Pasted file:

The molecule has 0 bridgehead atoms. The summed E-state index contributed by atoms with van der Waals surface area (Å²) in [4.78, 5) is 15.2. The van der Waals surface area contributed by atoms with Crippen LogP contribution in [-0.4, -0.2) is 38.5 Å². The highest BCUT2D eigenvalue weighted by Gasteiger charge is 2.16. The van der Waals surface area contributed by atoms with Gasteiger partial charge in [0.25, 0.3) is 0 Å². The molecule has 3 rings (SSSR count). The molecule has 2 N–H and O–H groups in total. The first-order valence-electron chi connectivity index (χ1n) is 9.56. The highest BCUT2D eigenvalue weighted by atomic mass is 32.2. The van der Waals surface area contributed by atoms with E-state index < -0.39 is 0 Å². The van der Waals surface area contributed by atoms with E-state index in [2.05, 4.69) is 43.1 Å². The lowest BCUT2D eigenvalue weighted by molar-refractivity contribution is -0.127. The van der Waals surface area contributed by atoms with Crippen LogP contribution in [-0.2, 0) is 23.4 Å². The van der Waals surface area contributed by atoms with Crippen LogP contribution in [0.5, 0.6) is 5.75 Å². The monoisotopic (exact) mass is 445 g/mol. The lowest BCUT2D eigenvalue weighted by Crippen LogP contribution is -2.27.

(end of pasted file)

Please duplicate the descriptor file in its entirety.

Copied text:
The molecule has 0 bridgehead atoms. The summed E-state index contributed by atoms with van der Waals surface area (Å²) in [4.78, 5) is 15.2. The van der Waals surface area contributed by atoms with Crippen LogP contribution in [-0.4, -0.2) is 38.5 Å². The highest BCUT2D eigenvalue weighted by Gasteiger charge is 2.16. The van der Waals surface area contributed by atoms with Gasteiger partial charge in [0.25, 0.3) is 0 Å². The molecule has 3 rings (SSSR count). The molecule has 2 N–H and O–H groups in total. The first-order valence-electron chi connectivity index (χ1n) is 9.56. The highest BCUT2D eigenvalue weighted by atomic mass is 32.2. The van der Waals surface area contributed by atoms with E-state index < -0.39 is 0 Å². The van der Waals surface area contributed by atoms with E-state index in [2.05, 4.69) is 43.1 Å². The lowest BCUT2D eigenvalue weighted by molar-refractivity contribution is -0.127. The van der Waals surface area contributed by atoms with Crippen LogP contribution in [-0.2, 0) is 23.4 Å². The van der Waals surface area contributed by atoms with Crippen LogP contribution in [0.5, 0.6) is 5.75 Å². The monoisotopic (exact) mass is 445 g/mol. The lowest BCUT2D eigenvalue weighted by Crippen LogP contribution is -2.27.